Still, I don’t think Aurora has a remotely colorable defense in this case. I wonder how many other people accepted the modification and don’t even know how much money they’ve lost as a result.

More From Felix Salmon
Post Felix
The Piketty pessimist
The most expensive lottery ticket in the world
The problems of HFT, Joe Stiglitz edition
Private equity math, Nuveen edition
Five explanations for Greece’s bond yield
5 comments so far

Incompetence is more common than fraud, especially since most of the top employees can’t see beyond their next bonus.

Posted by TFF | Report as abusive

Felix: you’re giving them too little credit. Your argument requires that these banks realize losses back in 2008 in the hopes of reducing future losses. If they are ok with such a strategy, then they wouldn’t have fought so hard against “mark to market”. (There is also possible opportunity cost: if they foreclose, they could potentially find a better buyer.) Also, if this is such a great thing for customers, they would have explained it clearly instead of using marketing trickery.

Posted by junkcharts | Report as abusive

First, The Bank’s heart was in the right place. The … Bank’s … Heart. Yes. Of course.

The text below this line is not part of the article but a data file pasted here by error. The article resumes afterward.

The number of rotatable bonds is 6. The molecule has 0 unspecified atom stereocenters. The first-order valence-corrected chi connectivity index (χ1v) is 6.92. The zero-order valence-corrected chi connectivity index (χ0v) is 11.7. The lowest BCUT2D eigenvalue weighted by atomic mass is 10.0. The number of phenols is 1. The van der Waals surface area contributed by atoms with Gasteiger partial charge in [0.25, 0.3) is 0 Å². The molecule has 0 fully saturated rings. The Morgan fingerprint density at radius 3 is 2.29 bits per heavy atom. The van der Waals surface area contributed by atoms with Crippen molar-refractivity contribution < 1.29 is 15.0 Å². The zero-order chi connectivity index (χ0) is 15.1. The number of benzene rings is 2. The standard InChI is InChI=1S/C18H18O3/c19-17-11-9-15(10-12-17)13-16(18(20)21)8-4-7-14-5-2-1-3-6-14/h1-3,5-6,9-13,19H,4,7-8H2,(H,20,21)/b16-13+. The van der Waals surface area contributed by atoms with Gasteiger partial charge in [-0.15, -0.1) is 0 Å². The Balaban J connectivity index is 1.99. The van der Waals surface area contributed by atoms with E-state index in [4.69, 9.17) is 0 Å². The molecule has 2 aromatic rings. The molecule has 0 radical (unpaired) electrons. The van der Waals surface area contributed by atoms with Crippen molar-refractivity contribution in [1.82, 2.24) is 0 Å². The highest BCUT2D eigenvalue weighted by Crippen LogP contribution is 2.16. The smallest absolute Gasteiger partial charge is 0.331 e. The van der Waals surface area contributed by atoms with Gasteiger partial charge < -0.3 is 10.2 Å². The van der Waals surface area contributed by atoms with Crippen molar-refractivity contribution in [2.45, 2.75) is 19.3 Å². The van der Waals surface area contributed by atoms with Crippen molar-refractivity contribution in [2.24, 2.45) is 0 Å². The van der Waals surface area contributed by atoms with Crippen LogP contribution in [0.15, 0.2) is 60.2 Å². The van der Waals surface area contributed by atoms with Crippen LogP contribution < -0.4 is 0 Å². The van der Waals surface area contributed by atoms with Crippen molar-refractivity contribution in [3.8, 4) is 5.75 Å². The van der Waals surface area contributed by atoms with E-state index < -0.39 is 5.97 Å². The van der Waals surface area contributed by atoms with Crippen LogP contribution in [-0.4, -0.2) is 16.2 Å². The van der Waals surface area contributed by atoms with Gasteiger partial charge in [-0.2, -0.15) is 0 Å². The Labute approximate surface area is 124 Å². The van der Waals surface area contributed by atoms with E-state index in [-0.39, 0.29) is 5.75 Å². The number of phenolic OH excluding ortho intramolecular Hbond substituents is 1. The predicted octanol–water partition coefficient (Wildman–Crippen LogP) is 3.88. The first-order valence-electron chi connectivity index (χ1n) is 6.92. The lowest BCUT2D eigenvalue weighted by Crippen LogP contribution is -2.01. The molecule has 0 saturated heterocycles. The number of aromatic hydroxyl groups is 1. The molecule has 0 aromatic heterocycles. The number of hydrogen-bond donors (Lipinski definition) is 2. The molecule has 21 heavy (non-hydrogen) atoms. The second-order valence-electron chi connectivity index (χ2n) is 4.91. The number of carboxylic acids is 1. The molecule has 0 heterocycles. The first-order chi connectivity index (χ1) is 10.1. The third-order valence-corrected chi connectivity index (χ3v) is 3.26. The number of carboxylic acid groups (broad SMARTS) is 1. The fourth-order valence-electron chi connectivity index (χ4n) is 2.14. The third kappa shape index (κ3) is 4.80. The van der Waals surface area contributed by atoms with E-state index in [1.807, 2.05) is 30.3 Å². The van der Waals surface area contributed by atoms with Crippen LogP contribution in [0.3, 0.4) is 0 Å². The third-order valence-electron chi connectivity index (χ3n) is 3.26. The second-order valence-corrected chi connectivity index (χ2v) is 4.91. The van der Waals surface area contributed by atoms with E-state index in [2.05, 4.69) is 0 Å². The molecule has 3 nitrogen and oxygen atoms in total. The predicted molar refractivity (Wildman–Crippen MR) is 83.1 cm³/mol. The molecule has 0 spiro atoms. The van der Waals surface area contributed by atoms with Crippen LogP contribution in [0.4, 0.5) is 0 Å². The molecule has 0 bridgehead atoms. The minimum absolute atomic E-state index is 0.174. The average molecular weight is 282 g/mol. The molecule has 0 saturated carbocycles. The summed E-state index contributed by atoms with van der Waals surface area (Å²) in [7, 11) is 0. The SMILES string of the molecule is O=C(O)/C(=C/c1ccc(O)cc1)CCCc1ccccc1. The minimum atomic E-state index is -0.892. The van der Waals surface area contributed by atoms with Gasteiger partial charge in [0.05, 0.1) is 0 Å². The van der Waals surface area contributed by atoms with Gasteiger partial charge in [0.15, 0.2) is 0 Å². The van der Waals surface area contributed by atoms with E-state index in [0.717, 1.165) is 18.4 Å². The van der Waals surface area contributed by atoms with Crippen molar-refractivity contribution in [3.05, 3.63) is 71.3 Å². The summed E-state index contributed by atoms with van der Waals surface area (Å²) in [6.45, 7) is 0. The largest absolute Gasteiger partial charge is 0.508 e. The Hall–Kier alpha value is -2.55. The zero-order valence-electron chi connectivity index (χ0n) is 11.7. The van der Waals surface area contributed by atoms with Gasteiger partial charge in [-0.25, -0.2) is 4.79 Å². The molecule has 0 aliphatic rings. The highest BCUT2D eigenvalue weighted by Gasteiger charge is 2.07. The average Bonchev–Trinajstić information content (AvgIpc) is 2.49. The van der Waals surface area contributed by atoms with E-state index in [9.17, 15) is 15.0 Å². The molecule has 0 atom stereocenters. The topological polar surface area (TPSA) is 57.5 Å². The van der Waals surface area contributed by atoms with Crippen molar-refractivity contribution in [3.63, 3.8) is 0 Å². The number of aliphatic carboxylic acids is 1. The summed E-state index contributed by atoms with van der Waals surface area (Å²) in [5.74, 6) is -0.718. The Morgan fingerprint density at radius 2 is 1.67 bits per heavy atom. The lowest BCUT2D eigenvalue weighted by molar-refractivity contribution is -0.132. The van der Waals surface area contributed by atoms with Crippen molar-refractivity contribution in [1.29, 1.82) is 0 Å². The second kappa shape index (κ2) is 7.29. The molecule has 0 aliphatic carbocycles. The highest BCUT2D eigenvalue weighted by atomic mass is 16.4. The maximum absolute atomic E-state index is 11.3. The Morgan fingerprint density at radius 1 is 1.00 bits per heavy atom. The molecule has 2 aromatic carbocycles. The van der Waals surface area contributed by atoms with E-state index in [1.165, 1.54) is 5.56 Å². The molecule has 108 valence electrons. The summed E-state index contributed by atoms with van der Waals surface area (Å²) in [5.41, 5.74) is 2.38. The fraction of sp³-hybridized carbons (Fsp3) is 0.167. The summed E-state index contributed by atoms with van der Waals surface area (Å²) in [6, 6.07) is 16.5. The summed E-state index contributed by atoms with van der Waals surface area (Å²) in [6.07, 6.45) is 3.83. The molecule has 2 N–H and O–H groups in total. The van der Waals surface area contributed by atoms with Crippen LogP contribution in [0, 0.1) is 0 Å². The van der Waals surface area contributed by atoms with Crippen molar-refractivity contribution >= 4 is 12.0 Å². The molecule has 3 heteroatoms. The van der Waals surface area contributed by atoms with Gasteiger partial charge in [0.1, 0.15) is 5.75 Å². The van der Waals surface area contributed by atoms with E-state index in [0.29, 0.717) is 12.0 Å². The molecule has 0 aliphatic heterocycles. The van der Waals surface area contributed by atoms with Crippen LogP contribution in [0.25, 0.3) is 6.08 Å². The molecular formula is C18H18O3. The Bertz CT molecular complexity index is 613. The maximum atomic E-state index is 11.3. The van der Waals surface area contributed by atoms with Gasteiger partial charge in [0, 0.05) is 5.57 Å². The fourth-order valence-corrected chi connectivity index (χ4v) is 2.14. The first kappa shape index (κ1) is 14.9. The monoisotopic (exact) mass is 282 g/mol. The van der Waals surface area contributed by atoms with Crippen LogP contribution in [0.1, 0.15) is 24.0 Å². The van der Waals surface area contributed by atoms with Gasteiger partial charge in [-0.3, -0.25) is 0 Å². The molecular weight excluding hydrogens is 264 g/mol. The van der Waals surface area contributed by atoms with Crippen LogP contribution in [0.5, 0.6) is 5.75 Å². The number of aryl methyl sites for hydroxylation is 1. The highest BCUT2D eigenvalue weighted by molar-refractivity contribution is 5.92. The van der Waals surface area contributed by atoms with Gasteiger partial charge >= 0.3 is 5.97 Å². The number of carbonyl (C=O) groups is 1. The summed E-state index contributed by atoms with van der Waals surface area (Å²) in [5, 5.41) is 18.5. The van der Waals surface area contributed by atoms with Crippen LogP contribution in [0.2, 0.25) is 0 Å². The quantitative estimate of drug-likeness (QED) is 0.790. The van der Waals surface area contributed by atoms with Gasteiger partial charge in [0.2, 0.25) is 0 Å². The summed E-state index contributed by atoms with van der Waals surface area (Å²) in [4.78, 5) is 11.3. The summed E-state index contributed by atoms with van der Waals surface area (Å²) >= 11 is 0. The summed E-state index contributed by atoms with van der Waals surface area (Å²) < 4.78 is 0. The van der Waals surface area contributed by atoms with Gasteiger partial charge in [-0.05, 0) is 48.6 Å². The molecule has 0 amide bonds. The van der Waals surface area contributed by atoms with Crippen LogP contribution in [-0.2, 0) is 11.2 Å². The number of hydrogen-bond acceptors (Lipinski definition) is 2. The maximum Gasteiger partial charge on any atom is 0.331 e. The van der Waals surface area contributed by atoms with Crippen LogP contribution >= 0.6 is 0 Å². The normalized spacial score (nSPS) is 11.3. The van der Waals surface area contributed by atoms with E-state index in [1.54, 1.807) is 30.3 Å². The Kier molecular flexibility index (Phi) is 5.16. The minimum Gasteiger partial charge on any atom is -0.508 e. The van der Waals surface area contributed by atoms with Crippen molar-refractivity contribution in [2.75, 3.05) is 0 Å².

Moving on, I think this article mis-uses the term “teaser rate” – it doesn’t look like WeissMalik had a “teaser” i.e. a rate that was lower than a normal 5/1 ARM rate than would then adjust up to a normal 5/1 ARM rate after a few months – he just had a 5/1 ARM, and his interest rate would start floating after 5 years.

Unlike Option ARMs, Neg-Am mortgages and ARMs with real teaser rates, 5/1 ARMs aren’t that complicated or exotic. It’s pretty obvious that the bank took advantage of the mortgage chaos to keep their income high. If their little gamble on the Fed rate hadn’t worked out, they could have simply sent out another “notification letter” saying that the rate would float again, just keep making your payments if you agree , etc. etc. and on and on.

Posted by wah718 | Report as abusive

I’m big on signed contracts, especially for deals running tens of thousands of dollars…

A tacit opt-in on a mortgage modification? They don’t have a leg to stand on.

Posted by TFF | Report as abusive

It’s technically wrong that he had to default to reject the modification. He could have chosen to make the payment based on the adjustable payment and not the fixed rate Aurora was offering. That said any agreement that does not require signed consent is bad law and should be illegal.

Posted by Sechel | Report as abusive
Post Your Comment

We welcome comments that advance the story through relevant opinion, anecdotes, links and data. If you see a comment that you believe is irrelevant or inappropriate, you can flag it to our editors by using the report abuse links. Views expressed in the comments do not represent those of Reuters. For more information on our comment policy, see http://blogs.reuters.com/fulldisclosure/2010/09/27/toward-a-more-thoughtful-conversation-on-stories/